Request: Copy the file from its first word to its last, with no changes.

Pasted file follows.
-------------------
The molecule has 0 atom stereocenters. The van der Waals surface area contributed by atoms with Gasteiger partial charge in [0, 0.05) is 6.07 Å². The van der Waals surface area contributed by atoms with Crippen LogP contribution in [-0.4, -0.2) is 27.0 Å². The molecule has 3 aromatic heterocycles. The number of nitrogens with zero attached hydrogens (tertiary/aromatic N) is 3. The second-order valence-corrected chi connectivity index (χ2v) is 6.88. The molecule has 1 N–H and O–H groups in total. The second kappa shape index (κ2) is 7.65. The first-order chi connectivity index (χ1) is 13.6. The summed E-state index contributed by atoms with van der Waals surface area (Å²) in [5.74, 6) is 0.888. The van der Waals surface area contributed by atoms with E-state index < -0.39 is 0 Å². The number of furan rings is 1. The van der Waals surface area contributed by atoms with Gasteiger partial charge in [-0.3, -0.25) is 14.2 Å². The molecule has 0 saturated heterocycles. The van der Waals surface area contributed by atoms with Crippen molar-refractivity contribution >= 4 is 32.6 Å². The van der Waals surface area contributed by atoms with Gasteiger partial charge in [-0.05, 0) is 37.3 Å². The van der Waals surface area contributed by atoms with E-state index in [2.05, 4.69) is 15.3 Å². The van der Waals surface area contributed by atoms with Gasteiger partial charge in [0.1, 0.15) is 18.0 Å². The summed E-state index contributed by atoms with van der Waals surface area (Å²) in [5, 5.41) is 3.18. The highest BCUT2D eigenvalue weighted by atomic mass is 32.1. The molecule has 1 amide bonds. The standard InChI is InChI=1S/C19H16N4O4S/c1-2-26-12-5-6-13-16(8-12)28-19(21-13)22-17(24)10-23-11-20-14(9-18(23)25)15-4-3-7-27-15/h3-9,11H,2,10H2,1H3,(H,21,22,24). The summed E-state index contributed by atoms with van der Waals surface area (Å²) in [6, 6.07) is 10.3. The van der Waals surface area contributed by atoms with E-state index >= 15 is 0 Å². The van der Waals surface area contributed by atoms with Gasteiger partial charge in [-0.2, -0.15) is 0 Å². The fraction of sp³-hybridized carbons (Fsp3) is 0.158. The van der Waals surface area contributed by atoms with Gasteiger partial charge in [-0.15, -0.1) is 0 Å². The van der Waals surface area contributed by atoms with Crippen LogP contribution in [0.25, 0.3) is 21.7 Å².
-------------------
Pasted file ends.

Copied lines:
The molecule has 0 atom stereocenters. The van der Waals surface area contributed by atoms with Gasteiger partial charge in [0, 0.05) is 6.07 Å². The van der Waals surface area contributed by atoms with Crippen LogP contribution in [-0.4, -0.2) is 27.0 Å². The molecule has 3 aromatic heterocycles. The number of nitrogens with zero attached hydrogens (tertiary/aromatic N) is 3. The second-order valence-corrected chi connectivity index (χ2v) is 6.88. The molecule has 1 N–H and O–H groups in total. The second kappa shape index (κ2) is 7.65. The first-order chi connectivity index (χ1) is 13.6. The summed E-state index contributed by atoms with van der Waals surface area (Å²) in [5.74, 6) is 0.888. The van der Waals surface area contributed by atoms with E-state index < -0.39 is 0 Å². The number of furan rings is 1. The van der Waals surface area contributed by atoms with Gasteiger partial charge in [-0.3, -0.25) is 14.2 Å². The molecule has 0 saturated heterocycles. The van der Waals surface area contributed by atoms with Crippen molar-refractivity contribution >= 4 is 32.6 Å². The van der Waals surface area contributed by atoms with Gasteiger partial charge in [-0.05, 0) is 37.3 Å². The van der Waals surface area contributed by atoms with E-state index in [2.05, 4.69) is 15.3 Å². The van der Waals surface area contributed by atoms with Gasteiger partial charge in [0.1, 0.15) is 18.0 Å². The summed E-state index contributed by atoms with van der Waals surface area (Å²) in [5, 5.41) is 3.18. The highest BCUT2D eigenvalue weighted by atomic mass is 32.1. The molecule has 1 amide bonds. The standard InChI is InChI=1S/C19H16N4O4S/c1-2-26-12-5-6-13-16(8-12)28-19(21-13)22-17(24)10-23-11-20-14(9-18(23)25)15-4-3-7-27-15/h3-9,11H,2,10H2,1H3,(H,21,22,24). The summed E-state index contributed by atoms with van der Waals surface area (Å²) in [6, 6.07) is 10.3. The van der Waals surface area contributed by atoms with E-state index >= 15 is 0 Å². The van der Waals surface area contributed by atoms with Gasteiger partial charge in [-0.2, -0.15) is 0 Å². The fraction of sp³-hybridized carbons (Fsp3) is 0.158. The van der Waals surface area contributed by atoms with Gasteiger partial charge in [-0.15, -0.1) is 0 Å². The van der Waals surface area contributed by atoms with Crippen LogP contribution in [0.25, 0.3) is 21.7 Å².